LINCOLN — Bill O'Brien had to collect even himself last year after shaking hands with 31 players and going through Senior Day ceremonies for the first time as Penn State coach.
Under the circumstances, O'Brien said it was unlike anything he had been through before.
“It is an emotional day, and you have to be really aware of that,” he said. “I remember shaking their hands when they came out of the tunnel and the looks in their eyes ... and there are a lot of kids with emotions because they know that this is the last time they're going to play on that field.”
Penn State composed itself and responded with a 24-21 overtime win over Wisconsin, which would blast Nebraska 70-31 the next week in the Big Ten championship game. That capped an 8-4 season in O'Brien's first year with the Nittany Lions.
Another Senior Day comes this week as Penn State hosts Nebraska at Beaver Stadium. The Lions will honor 17 players before kickoff at 2:30 p.m.
But the significance of these classes — and reason for the strong reactions to their final home games — is that the 2012 and '13 seniors are the ones that helped lead PSU football through the Jerry Sandusky scandal and the scholarship reductions and postseason bans that spun out of it.
This bunch will be playing for another winning record as it takes on NU. The Nittany Lions are 6-4 overall and 3-3 in the Big Ten with the Huskers visiting Happy Valley. They finish the season at No. 16 Wisconsin.
“We can't let our emotions get the best of us,” PSU senior linebacker Glenn Carson said Wednesday.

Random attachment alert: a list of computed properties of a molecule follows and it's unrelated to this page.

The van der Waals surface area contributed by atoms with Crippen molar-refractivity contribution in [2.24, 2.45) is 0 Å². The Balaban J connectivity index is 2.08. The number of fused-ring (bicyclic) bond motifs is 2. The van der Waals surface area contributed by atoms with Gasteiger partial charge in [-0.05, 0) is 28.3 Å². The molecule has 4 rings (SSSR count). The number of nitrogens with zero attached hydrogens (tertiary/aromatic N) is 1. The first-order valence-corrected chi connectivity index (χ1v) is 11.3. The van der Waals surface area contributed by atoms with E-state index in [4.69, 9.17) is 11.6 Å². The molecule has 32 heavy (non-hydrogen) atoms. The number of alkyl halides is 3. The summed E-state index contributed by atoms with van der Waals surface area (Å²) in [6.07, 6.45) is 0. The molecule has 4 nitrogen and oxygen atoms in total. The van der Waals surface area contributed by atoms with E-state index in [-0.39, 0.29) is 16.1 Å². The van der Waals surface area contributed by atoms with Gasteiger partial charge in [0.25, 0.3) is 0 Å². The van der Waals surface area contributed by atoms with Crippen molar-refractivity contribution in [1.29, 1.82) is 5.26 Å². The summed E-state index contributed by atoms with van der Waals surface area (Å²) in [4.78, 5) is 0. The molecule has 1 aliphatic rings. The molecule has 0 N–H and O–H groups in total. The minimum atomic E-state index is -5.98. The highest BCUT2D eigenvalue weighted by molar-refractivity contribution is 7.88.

Carson is a third-year starter who still hasn't wrapped his head around what unfolded back in 2011, including the dismissal of Joe Paterno as coach right before Nebraska visited for a Nov. 12 game.
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“For so long I've just been trying to block it out,” Carson said. “That was kind of just an only means of survival. I'm sure one day I'll look back and really realize how crazy of a time that was for me. But for now and until I'm done, it's just something that we went through and just pushed through, and we just always stayed on task.”
That's why Carson said resiliency is perhaps the greatest legacy of this senior class, which isn't exactly loaded with All-Big Ten candidates or NFL prospects.
The Nittany Lions' best player is a junior receiver (Allen Robinson). They'll be starting a true freshman at quarterback (Christian Hackenberg) against NU. And the No. 1 units for Saturday could include as many as 14 underclassmen.
But O'Brien said the seniors showed the underclassmen how to practice and persevere and stay together, and how to come back with the same intensity every week no matter the result the previous Saturday.
“They stuck with this university, they stuck with this program, and they didn't have to after the sanctions came out,” O'Brien said. “I think that says it all about this class.
“You think about it and 10 years from now, when you look back on the last two senior classes, they'll be an important part of Penn State football history.”
Said sophomore cornerback Jordan Lucas: “Just being committed and being all-in, I'd have to say that's what I've picked up from last year's senior class and this year's senior class.”
After all the feel-good stuff Saturday, O'Brien said the Lions will zero in on the Huskers. They'll go through the introductions, then head back into the locker room “and get refocused on the game and what we have to do to win.”
O'Brien said a proper send-off, however, should be in order.
“I'm not in charge of ticket sales or anything like that,” O'Brien said, “but I would imagine that the Penn State fans will turn out in force to show their respect for this senior class that stuck with this university and stuck with this football program.”
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